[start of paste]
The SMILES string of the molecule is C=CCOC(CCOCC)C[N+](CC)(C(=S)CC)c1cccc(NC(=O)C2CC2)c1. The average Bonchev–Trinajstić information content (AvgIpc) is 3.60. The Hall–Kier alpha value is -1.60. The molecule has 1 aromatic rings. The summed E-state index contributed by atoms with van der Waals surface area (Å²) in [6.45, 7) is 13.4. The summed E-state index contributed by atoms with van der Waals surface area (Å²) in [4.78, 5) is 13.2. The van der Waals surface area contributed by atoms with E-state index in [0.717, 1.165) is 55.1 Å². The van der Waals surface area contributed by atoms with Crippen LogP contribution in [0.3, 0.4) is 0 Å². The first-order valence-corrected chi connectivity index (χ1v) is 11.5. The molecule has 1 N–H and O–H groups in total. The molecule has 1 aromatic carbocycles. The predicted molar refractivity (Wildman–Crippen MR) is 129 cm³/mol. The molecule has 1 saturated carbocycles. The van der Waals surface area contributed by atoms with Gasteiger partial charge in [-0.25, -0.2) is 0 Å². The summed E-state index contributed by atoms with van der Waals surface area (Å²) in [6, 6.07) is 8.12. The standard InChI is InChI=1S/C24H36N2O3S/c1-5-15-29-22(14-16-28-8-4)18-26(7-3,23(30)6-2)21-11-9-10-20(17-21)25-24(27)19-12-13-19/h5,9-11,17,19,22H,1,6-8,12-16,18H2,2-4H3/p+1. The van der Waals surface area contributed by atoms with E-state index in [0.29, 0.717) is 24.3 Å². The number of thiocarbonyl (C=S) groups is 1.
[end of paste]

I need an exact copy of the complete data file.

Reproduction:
The SMILES string of the molecule is C=CCOC(CCOCC)C[N+](CC)(C(=S)CC)c1cccc(NC(=O)C2CC2)c1. The average Bonchev–Trinajstić information content (AvgIpc) is 3.60. The Hall–Kier alpha value is -1.60. The molecule has 1 aromatic rings. The summed E-state index contributed by atoms with van der Waals surface area (Å²) in [6.45, 7) is 13.4. The summed E-state index contributed by atoms with van der Waals surface area (Å²) in [4.78, 5) is 13.2. The van der Waals surface area contributed by atoms with E-state index in [0.717, 1.165) is 55.1 Å². The van der Waals surface area contributed by atoms with Crippen LogP contribution in [0.3, 0.4) is 0 Å². The first-order valence-corrected chi connectivity index (χ1v) is 11.5. The molecule has 1 N–H and O–H groups in total. The molecule has 1 aromatic carbocycles. The predicted molar refractivity (Wildman–Crippen MR) is 129 cm³/mol. The molecule has 1 saturated carbocycles. The van der Waals surface area contributed by atoms with Gasteiger partial charge in [-0.25, -0.2) is 0 Å². The summed E-state index contributed by atoms with van der Waals surface area (Å²) in [6, 6.07) is 8.12. The standard InChI is InChI=1S/C24H36N2O3S/c1-5-15-29-22(14-16-28-8-4)18-26(7-3,23(30)6-2)21-11-9-10-20(17-21)25-24(27)19-12-13-19/h5,9-11,17,19,22H,1,6-8,12-16,18H2,2-4H3/p+1. The van der Waals surface area contributed by atoms with E-state index in [0.29, 0.717) is 24.3 Å². The number of thiocarbonyl (C=S) groups is 1.